Cantonese: How Do You Say “Work” or “Job”

by | Jan 23, 2019 | Cantonese, Cantonese - How Do You Say

Listen to Podcast | Cantonese: How Do You Say “Work” or “Job”

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New Words

EnglishCantoneseJyutpingOur Romanization
What is your work/job?你係做咩工嘅?
Nei5 hai6 zou6 me1 gung1 ge3?Lei hai zou meh gung geh?
Worked for how many years?做咗幾年?
Zou6 zo2 gei2 nin4?Zou zor gei nin?
What did you learn?你學咗乜嘢?
Nei5 hok6 zo2 mat1 je5?Lei hok zor mat yeh?

Podcast Transcript | Cantonese: How Do You Say “Work” or “Job”

Over the course of a lifetime, an average person would go to work for about 40 years. That is, a person starts working from a tender age of early twenties until retirement. In the case of Singapore, current minimum retirement age is 62 years old and there seems to be talks of extending working life even further. “Work” or 工 in Cantonese, it seems, is an integral part of most people’s life. Hello and welcome to our Cantonese – How Do You Say Podcast on My name is Eugene and today, let’s explore some phrases that you can use in Cantonese to start a conversation about working life.


If you want to ask for a person’s occupation, this is one casual way of asking in Cantonese. With this simple question, it opens a window of opportunity for you to find out about the colourful working life of a person.

To further the conversation, I typically would also ask 做咗幾年? as well as 你學咗乜嘢?

The first follow up question – 做咗幾年? – means “how many years have you been working at the job?” A literal translation in English would be “do how many years already?”

The 2nd follow up question I usually ask is 你學咗乜嘢? Over here, 學 means “learn” and this question probes deeper by asking what one has learnt. An open-ended question, it typically gets a person talking about the many skill sets and experiences that he or she has acquired over the years.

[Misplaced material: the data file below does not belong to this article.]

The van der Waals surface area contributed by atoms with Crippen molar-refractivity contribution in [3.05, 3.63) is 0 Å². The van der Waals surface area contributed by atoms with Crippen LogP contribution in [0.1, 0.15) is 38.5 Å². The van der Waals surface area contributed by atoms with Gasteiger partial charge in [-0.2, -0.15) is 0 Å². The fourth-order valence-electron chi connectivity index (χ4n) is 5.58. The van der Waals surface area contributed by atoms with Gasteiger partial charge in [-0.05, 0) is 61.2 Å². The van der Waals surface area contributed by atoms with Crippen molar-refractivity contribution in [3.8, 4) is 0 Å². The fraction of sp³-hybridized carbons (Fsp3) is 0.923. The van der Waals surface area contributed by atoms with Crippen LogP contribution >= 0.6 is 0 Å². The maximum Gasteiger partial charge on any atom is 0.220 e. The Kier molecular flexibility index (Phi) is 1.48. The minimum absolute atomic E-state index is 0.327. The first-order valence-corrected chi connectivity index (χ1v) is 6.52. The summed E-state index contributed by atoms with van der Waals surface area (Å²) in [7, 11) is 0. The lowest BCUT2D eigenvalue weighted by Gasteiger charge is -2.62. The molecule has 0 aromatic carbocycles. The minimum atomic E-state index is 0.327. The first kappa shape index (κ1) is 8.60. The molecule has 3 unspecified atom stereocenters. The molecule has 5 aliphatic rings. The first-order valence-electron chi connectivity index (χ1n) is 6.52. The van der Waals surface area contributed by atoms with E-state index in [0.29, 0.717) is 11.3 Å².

So to all our listeners, 你係做咩工嘅? 做咗幾年? 你學咗乜嘢? Now what you can do is to drop us a reply to these questions, so that we can understand you better and make our podcasts more relevant to you. Be rather mindful of the tone you use as these phrases can sound rather rude and abrupt if your tone is hurried, for example, 你係做咩工嘅? 做咗幾年? 你學咗乜嘢?

Alright, it’s time for a little test for you to practise what you have learnt so far with us. How do you say the following in Cantonese?

How are you? My name is Eugene. Please, may I ask what is your job? How many years have you been working at the job? What did you learn? Can you teach me please? Thank you and nice to meet you. I’ll make a move first!”

Pause the audio and give it a try. I’ll repeat one more time.

“How are you? My name is Eugene. Please, may I ask what is your job? How many years have you been working at the job? What did you learn? Can you teach me please? Thank you and nice to meet you. I’ll make a move first!”

Go on, pause the audio until you are ready to check the answer.

Here’s the answer:

你好, 我係Eugene. 唔該, 请问你, 你係做咩工嘅? 做咗幾年? 你學咗乜嘢? 你可不可以教我? 唔該你. 好開心見到你. 我走先喇!

Did you get it right? If you have diligently followed our podcasts, by now, you should be able to move beyond single words and string sentences together. I think that’s pretty awesome progress, isn’t it?

唔該你 for listening in to How Do You Say on Once again, if you have specific phrases that you’ll like to learn, please leave us a comment on our Facebook page ( We want to know how we can help you! 再見!

Love what you are reading? We’ve got lots more to share during our Hokkien, Teochew and Cantonese express workshops. Join us to pick up words and phrases for everyday use in Singapore. More importantly, you can help to keep these languages alive!

Our Philosophy for Learning Cantonese in Singapore

At, we want to make learning Cantonese fun, easy and practical for daily conversations in Singapore. As such, rather than figuring out which of the 10 or more Cantonese romanization system to use (e.g. Jyutping, Yale or Cantonese Pinyin etc.), we encourage you to form your own phonics, so that you make an association with these Cantonese words in the quickest way possible. To illustrate, the romanization of the English word, “eat”, is “Sik” using Jyutping and “Sihk” using Yale. However, in our “Have You Eaten?” podcast transcript, you’ll find that we use “sek”, which we think relates to us better. That said, you may use other romanization (e.g “sake”, “xig”, etc), as long as it helps you to make sense of what you hear.


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